Making a sensory story
These activities are suitable for children aged 15-24 months and align with stage 3 of the Developmental Journal Babies Visual Impairment (DJVI).
What you'll need
Books with textured pages, toys and objects from each story
Use the Guiding Hands approach, try placing your hands on your child’s upper arms, elbows, lower arms, or wrists to guide them to any item you would like them to touch. Once you’ve located the item together, maintain gentle contact to show them that you’re there. For support, try placing your hands under your child’s hand while you touch the texture together. Talk about your shared experience; making this a calm but fun activity! By exploring new textures in this way, your child can stop and pull their hand away if they’re not comfortable. Re-introduce the texture again next time you play. Remember, it takes many opportunities to become familiar and comfortable with new textures, tastes and situations.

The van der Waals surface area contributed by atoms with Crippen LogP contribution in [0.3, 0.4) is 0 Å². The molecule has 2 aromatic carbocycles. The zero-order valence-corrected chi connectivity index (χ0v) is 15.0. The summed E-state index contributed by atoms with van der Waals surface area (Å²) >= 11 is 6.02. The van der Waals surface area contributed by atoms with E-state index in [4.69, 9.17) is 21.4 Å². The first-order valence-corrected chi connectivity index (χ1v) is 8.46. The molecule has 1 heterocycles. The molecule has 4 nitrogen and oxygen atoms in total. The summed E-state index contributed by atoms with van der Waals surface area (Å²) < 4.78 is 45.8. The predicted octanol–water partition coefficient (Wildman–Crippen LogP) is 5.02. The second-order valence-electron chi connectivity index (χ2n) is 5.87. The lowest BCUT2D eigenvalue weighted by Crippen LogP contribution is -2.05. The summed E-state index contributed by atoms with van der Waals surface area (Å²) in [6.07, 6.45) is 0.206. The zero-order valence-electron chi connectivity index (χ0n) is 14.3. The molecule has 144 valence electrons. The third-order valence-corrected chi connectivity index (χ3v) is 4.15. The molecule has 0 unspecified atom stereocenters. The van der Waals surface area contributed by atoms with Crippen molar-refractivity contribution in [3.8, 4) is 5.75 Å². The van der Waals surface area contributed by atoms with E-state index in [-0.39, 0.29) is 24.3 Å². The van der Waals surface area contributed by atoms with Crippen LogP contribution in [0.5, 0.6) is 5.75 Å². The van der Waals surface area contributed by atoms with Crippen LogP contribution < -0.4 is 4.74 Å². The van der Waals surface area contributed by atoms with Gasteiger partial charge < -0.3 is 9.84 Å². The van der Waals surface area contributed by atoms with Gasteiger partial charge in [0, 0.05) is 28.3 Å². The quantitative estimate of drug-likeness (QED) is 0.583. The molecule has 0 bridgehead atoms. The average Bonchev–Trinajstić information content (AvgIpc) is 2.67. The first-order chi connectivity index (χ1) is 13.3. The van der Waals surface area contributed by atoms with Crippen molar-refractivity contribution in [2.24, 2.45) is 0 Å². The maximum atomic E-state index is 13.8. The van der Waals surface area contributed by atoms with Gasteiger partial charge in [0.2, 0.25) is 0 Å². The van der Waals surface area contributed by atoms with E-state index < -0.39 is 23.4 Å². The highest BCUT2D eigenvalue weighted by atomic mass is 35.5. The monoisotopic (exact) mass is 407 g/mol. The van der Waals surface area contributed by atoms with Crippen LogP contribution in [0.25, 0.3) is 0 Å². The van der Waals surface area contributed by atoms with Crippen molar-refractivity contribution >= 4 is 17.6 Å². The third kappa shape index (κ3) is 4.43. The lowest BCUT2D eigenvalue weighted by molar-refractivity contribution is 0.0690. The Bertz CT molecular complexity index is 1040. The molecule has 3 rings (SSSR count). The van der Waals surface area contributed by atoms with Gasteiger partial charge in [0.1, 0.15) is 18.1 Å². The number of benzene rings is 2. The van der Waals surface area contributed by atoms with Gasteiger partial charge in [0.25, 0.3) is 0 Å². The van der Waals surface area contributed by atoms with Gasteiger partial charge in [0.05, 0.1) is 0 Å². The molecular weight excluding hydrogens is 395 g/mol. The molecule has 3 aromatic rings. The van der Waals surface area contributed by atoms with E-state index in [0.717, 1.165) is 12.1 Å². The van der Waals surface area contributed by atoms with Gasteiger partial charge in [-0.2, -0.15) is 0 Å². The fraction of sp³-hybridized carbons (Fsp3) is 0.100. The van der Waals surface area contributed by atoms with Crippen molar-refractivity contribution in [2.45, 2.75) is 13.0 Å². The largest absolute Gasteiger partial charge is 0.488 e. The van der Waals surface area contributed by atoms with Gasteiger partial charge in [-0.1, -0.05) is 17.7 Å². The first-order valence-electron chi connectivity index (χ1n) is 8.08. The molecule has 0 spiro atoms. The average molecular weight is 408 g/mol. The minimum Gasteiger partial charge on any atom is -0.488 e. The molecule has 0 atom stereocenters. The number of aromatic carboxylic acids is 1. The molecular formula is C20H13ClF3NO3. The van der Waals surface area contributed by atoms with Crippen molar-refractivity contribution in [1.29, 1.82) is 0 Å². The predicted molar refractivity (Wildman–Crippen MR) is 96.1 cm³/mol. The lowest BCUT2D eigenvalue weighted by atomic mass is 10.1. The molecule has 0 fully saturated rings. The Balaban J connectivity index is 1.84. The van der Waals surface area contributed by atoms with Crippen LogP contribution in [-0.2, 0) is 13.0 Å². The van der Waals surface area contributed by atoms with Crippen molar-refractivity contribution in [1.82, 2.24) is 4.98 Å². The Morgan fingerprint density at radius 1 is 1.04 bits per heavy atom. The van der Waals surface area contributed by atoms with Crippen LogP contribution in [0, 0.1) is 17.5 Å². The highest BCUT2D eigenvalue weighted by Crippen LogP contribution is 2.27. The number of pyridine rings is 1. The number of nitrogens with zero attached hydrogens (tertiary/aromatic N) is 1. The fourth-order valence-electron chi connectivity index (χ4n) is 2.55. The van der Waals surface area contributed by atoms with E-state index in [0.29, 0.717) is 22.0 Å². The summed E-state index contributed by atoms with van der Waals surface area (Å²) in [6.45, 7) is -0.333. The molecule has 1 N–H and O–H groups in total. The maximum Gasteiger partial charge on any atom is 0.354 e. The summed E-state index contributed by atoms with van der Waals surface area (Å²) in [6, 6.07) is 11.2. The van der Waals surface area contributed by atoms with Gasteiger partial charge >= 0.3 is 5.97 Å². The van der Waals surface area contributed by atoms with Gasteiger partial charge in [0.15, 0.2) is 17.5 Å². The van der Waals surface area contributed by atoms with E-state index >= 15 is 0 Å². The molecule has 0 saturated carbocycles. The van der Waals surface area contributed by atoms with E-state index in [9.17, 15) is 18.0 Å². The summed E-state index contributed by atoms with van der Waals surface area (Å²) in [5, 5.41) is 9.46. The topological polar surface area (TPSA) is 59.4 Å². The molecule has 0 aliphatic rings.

Find out more details on the Guiding Hands approach.
Explore a range of sensory books together using hand-under-hand and guiding hands techniques as you introduce new textures.
Use toys and real objects to support your child’s understanding of the story. For example, if the story is about a donkey, find a toy donkey and explore its legs, ears and nose as you read the book together.
Using stories such as The Hungry Caterpillar can provide opportunities to introduce your child to new tastes and smells. For example, explore new fruits as you progress through the story. Talk about the foods you’re sharing and make this an enjoyable experience for you both to share in.
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